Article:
Category Archives: 2 Samuel

2 Samuel 24:18-25; 1 Kings 1:1-2:18

I am looking solely at the portion of scripture found in 2 Samuel 24:18-25 and the story is a powerful expression of how I need to come before God with my spiritual life.

I try and speak to the spirit of generosity and unselfishness as much as I can. I speak about it because I want to push myself to practice it in whatever I do. Here is David making it happen. He is giving with generosity and he is honouring God. In my studies I found out that Arauah’s threshing-floor was actually the site for the first and second temple is is now the current site of the Dome. Very interesting for those who talk about giving as an investment.

In my walk with God, I am challenged to turn my mind from myself to God – to fill myself with who God is and to express that to others with love and passion making it feel honourable from me and honouring God – in other words, blessed in blessing Him. There is a resolve not to offer something to God that did not cost me nothing – David’s exact expression.

When I have my quiet moments, I ask myself how I can glorify God? What are the ways and methods of honouring Him that are within my power and control? I think there are two questions that come up when I think about the answer to those questions – one is how much can I do? and the other is how little may I do? One is when I think of duty and other other is when I think of security. Both are based on different principles and have a different endgame. One comes from gratitude, love, reverence and passion, the other from simple interest.

I do not just want to be satisfied that I am “saved.” I want to have passion to honour God and love truth not simply profiting from only believing. I want to consider God as most worthy of my passion, love and honour.

Finally, learn hence the duty of activity, liberality in the service of God, and for the benefit of your fellow sinners. It is a Scriptural precept–“Honour the Lord with thy substance.” He who has a religion which costs him nothing has a religion that is worth nothing. – H. Hughes

Father, David had a choice, but really he did not. He loved You so much that he was determined to show You how much. Expressing love to You has become predictable in my life – much too predictable. I need to step up and be more passionate in my expressions of blessing You. While I am determined to be a lover of truth there needs to be expressions of love that I return to You. I pray that my quiet times would have more of those in them and that You will teach me how to express my love to You.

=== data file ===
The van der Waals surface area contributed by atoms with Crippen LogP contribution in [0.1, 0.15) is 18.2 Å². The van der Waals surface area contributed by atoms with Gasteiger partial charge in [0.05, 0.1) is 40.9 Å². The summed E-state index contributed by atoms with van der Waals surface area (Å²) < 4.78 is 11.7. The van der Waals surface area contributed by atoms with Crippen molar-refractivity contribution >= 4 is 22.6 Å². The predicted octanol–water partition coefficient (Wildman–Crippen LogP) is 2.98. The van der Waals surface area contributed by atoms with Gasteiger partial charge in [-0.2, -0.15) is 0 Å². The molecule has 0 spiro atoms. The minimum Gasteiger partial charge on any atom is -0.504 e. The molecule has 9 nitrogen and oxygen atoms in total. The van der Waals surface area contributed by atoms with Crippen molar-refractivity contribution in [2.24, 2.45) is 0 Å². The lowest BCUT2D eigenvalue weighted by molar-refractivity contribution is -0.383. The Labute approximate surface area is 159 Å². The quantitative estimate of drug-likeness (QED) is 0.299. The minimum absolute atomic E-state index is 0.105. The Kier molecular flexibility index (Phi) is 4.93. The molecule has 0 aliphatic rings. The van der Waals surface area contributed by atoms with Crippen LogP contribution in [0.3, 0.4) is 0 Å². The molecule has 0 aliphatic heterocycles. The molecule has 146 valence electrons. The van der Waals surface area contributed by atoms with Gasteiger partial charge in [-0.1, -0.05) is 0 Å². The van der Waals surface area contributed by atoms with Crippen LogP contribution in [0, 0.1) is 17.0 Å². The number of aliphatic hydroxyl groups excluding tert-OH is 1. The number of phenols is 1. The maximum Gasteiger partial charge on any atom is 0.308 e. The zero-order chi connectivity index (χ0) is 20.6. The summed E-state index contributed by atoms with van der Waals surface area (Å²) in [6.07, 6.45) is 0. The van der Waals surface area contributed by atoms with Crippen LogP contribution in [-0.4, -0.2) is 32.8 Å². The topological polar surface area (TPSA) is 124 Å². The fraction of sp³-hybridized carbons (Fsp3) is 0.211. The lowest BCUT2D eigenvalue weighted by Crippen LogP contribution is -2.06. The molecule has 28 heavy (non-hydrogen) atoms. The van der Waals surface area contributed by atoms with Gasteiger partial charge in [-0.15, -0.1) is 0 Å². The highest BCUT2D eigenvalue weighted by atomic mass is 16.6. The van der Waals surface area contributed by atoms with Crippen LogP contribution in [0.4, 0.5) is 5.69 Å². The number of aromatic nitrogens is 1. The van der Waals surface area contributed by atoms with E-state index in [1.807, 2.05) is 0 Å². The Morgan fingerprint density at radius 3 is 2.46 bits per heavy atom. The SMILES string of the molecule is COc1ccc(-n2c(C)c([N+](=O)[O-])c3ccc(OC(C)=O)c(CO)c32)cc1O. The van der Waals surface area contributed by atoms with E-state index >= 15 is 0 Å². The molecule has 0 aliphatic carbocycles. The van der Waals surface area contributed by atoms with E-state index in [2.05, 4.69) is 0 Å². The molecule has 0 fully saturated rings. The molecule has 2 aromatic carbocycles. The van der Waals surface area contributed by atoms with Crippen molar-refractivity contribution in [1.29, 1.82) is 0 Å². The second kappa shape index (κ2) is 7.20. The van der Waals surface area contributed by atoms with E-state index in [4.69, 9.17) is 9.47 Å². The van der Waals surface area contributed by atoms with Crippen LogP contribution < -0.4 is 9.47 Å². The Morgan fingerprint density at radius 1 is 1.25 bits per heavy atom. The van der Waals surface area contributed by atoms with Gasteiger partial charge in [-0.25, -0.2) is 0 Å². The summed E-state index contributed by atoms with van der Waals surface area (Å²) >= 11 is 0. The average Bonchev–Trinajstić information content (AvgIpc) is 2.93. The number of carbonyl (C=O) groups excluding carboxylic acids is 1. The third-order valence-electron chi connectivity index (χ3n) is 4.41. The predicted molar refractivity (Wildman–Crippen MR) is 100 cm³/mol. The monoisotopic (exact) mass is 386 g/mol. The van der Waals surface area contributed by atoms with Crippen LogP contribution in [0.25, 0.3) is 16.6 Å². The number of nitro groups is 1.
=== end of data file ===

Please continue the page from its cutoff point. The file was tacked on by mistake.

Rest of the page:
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2 Samuel 14-16

His loyal love – a servant’s heart

One of the most quoted passages of Scripture on loyal love is from the Book of Ruth: “Entreat me not to leave you, Or to turn back from following after you; For wherever you go, I will go; And wherever you lodge, I will lodge; Your People shall be my people, And your God, my God,” (Ruth 1:16).

This profound declaration of loyalty is a beautiful illustration of the deepest friendship, most unselfish love, and abiding trust that one can express. Ruth demonstrated this to Naomi, her mother-in-law, by traveling with her out of Ruth’s familiar surroundings to the strangeness of Naomi’s home.

In today’s passage of Scripture, King David is the grateful recipient of steadfast loyalty. Ittai the Gittite and his men, foreigners who lived under David’s protection, pledged their lives and military strength to David as he fled Jerusalem, (2 Samuel 15:21-23). In glaring contrast to the loyal love demonstrated by Naomi and Ittai, we learn the historical account of David’s own son, Absalom, who was the epitome of disloyalty.

Loyalty is defined as allegiance, faithfulness, fidelity, devotion, steadfastness, commitment. What engenders loyalty? In today’s world of business, customer satisfaction is the gold standard for ensuring customer loyalty. There are case studies on the global market that prove good customer service is paramount to continued success of a business. Out of these studies came solid strategies for increasing the odds of customer satisfaction. One principal factor in building loyalty is to provide reliable service. That is, do what you say you will do every time. That may mean going the extra mile, suffering personal loss, and responding judiciously to the needs of customers. Another important strategy is providing relational service. This is accomplished by recognizing the importance of customer/business relationships in tangible ways such as rewarding repeated visits – think perks, redeemable stars given in a point system, specials meant just for those who keep coming back. Responsive service is another strategy in developing customer satisfaction. Communicating with customers is crucial for learning about their changing needs. This means being open to their honest opinions, encouraging feedback, and analyzing their points of interest or pain. And finally, commemorating service by ‘shouting out’ customer satisfaction is a strategy that validates the success of the business. This is accomplished by publishing reviews, testimonials, endorsements, etc.